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Six Credit Myths

Hello! The Financial Tip of the Week is back just in time for the cool fall Missouri weather.

There have been some changes at the Personal Financial Planning department at the University of Missouri:

Dr. Robert Weagley, Associate Professor, retired last fall, but he had stayed as chair of the Personal Financial Planning department for one year. After many, many long years of serving the students of the university and the people of Missouri, he has moved on to other pursuits including visiting grandchildren. He can still be reached at his MU email,

Dr. Michael Guillemette, Assistant Professor, will be moving on to Texas Tech University at the beginning of 2017. He taught many of the personal finance courses in the Personal Financial Planning Department and published much research during his tenure here at MU.

With these changes in personnel, MU has career opportunities!

Here is the link to apply for the Assistant Professor position:

Here is the link to apply for the department chair position:

Now, since this is a financial tip, we didn’t want to end it before actually providing a tip. So below, please find six myths about credit. See you next week!

Six Credit Myths

A credit score is a number based on your past credit history used by banks, lenders, landlords, employers and many others to try and predict your future reliability. Your credit score matters, but it’s not always clear what hurts or helps your score. Here are six common myths about credit scores and the related truth.

  1. Myth: Having no credit history is the same as good credit.
    FALSE! While having no credit history is better than having bad credit history, it’s not the same as having a solid track record managing credit. You have to use credit to influence your credit score, and it may be tough to establish credit without a credit history and an established relationship with a financial institution.
  2. Myth: You need to carry a balance in order to improve your credit score.
    FALSE! Carrying a balance from month to month does not improve your score, but it will cause you to pay interest. You can establish credit just as well by paying your charges off each billing cycle.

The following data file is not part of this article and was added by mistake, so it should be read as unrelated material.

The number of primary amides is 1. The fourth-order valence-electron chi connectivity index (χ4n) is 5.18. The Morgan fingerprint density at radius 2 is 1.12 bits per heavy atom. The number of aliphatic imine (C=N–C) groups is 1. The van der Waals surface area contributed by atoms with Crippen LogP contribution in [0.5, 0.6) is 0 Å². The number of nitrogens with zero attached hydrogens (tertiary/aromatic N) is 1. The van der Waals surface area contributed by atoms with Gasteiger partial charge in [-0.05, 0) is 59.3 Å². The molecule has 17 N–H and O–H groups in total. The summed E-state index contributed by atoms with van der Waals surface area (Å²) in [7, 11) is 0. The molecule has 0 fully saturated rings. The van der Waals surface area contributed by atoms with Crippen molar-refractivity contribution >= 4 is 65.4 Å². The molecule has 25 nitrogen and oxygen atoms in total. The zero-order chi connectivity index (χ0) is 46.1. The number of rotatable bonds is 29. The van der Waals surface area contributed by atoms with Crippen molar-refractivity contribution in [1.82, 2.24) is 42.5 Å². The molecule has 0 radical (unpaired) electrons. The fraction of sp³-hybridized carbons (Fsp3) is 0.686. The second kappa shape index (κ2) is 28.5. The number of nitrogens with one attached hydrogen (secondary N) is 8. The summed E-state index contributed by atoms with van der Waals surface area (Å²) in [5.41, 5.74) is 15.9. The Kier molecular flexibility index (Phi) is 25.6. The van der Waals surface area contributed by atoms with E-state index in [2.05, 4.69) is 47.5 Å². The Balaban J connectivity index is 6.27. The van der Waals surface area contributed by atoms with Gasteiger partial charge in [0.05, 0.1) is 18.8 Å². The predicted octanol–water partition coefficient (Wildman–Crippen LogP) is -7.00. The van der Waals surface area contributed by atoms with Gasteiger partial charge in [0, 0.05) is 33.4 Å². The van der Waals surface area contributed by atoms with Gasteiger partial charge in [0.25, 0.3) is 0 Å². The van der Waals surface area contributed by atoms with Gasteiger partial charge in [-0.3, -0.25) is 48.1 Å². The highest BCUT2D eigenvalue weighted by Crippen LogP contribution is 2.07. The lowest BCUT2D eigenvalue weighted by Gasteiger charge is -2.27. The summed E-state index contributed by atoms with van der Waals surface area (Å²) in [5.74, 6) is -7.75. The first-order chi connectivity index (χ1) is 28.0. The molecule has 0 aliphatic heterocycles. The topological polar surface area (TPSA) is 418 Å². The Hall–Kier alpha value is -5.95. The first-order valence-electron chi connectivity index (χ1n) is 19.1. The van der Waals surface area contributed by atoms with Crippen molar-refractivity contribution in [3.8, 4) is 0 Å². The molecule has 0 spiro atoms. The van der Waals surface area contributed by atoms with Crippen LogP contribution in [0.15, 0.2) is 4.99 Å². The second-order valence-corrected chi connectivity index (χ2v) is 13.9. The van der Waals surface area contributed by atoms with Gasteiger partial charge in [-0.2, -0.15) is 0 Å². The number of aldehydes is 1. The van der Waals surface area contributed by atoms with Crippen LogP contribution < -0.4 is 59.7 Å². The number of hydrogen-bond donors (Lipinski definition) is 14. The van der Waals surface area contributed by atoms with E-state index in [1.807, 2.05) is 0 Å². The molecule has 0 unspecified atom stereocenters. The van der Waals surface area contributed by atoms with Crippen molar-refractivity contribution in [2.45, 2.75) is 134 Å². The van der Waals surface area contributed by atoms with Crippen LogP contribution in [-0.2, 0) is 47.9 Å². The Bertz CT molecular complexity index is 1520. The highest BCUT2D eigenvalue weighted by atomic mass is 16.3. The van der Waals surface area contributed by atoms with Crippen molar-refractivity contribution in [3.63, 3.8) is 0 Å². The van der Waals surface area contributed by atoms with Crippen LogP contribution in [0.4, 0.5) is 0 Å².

3. Myth: Your income is used to calculate your credit score.
    FALSE! Your income is not listed on your credit report and isn’t used to calculate a credit score. However, a lender may ask for proof of income to verify that you can repay a loan.
  4. Myth: You need to pay to view your credit report.
    FALSE! provides a free annual credit report from each of the three credit reporting agencies. The site even has it’s own jingle (just make sure you’re only visiting and not falling for other similar catchy ads that later require you to pay for something).
  5. Myth: Paying off and closing an account can help improve your score.
    Partly FALSE! Paying down your debt can help your credit score, but actually closing the credit account can change your percentage of available credit (amount borrowed/total amount available to be borrowed). Lenders prefer to lend to individuals that are not using much of their credit, and they also like to see long credit histories.
  6. Myth: The amount of money you owe alone determines your credit score.
    FALSE! As mentioned in the previous example, lenders review how much of your total credit you have borrowed as a percentage of what you could borrow. This part of the credit score involves your “utilization ratio”, and lower is better. If you are using most of the credit available to you, then lenders may be wary of lending you more money. For example, let’s say you have a credit card with a limit of $1000 and you owe $900. If that same card had a credit limit of $2000 and you still owed the same $900, you’d have a lower ratio (which contributes to a higher credit score).